Sweden's Terror Travellers: In Stats
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Sweden's Terror Travellers: In Stats

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Almost one in five who have travelled from Sweden to join militant jihadi groups in Iraq and Syria is younger than 19, according to a new report.

Sweden's security services Säpo estimates that around 300 people travelled to Iraq and Syria to join militant groups between 2012 and 2016. Researchers at the Swedish Defence University have looked more closely at 267 of them for a study on foreign fighters which sheds unique light on a key debate in Europe.

They found that a total of 18 percent of people who left Sweden to fight for jihadi groups were 19 or younger, compared to 60 percent who were aged between 20 to 29. Most of them were men (76 percent) and 24 percent were women, but the number of women taking part in the armed conflict rose from only a handful in 2012 to making up around 40 percent of foreign fighters in the conflict zone in 2014 and 2015.

Three quarters were Swedish citizens and 34 percent were born in Sweden. Those born abroad came from a total of 38 different countries, states the report, primarily Northern Africa, the Horn of Africa and the Middle East. However some came from former Yugoslavia and Russia. "In this aspect, it is not a homogenous group but rather a multi-ethnic one," write report authors Magnus Ranstorp and Linus Gustafsson.

Four in five lived in one of four of Sweden's 21 counties: Västra Götaland in western Sweden, the capital Stockholm, Skåne in the south and Örebro in central Sweden. More than 70 percent lived in an area of Sweden considered socioeconomically vulnerable. "It is clear socioeconomic aspects are contributing factors alongside group- and peer influences, ideological factors and local recruitment drives," write the authors, whose aim is to present facts and figures about the Swedish jihadi fighters in Iraq and Syria.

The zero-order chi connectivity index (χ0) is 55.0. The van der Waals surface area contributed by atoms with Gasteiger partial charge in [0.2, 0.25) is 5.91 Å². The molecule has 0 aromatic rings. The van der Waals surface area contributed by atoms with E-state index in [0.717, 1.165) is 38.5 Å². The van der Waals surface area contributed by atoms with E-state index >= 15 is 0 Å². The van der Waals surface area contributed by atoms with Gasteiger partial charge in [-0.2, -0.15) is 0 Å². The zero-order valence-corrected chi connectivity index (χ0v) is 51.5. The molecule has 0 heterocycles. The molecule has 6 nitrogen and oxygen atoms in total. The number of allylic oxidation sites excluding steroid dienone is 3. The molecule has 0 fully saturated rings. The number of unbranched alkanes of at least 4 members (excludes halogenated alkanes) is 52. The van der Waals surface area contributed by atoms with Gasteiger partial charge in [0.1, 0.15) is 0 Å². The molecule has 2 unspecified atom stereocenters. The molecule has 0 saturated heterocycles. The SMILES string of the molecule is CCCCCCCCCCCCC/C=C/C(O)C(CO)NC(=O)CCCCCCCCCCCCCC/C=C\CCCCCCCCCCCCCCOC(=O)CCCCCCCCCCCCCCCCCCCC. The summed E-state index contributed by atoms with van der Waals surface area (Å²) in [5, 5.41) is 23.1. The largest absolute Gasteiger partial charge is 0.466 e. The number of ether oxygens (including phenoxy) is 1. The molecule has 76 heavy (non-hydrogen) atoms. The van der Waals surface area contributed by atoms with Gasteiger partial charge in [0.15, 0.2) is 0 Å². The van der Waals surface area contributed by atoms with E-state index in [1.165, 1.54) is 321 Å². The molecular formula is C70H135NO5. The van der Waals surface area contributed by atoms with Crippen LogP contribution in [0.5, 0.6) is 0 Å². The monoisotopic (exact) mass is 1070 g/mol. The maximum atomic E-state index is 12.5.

"For the first time we have exact figures – not estimates – about Swedish citizens who have left for Syria and Iraq since 2012 to join jihadist terror groups. We can say with confidence where they come from, how old they are and the proportion of men, women and children," said Ranstorp, research director at the Centre for Asymmetric Threat Studies at the Swedish Defence University.

This report is unique in that it also provides an analysis of what we know about foreign fighters from other European states.

The number of foreign fighters has dropped since the start of the conflict. A total of 98 first-time travellers are thought to have left Sweden in 2013 compared to five last year. Two in five have returned to Sweden, as of September 2016, while 49 of the 267 people part of the report are believed to have died in the conflict.

Some of the past years' terror attacks in Europe have involved foreign fighters returning home, but the report states that so far, this is unusual: "The reality so far indicates that very few of the returnees intend to commit terrorist acts in Sweden or Europe, in that their focus is primarily aimed at the conflict in Syria and Iraq. Important to say is that both the Islamic State and al-Qaeda affiliated groups have officially declared that Europe is a legitimate target, so that it cannot be excluded that future terrorist plots will involve returnees loyal to these organizations and movements."

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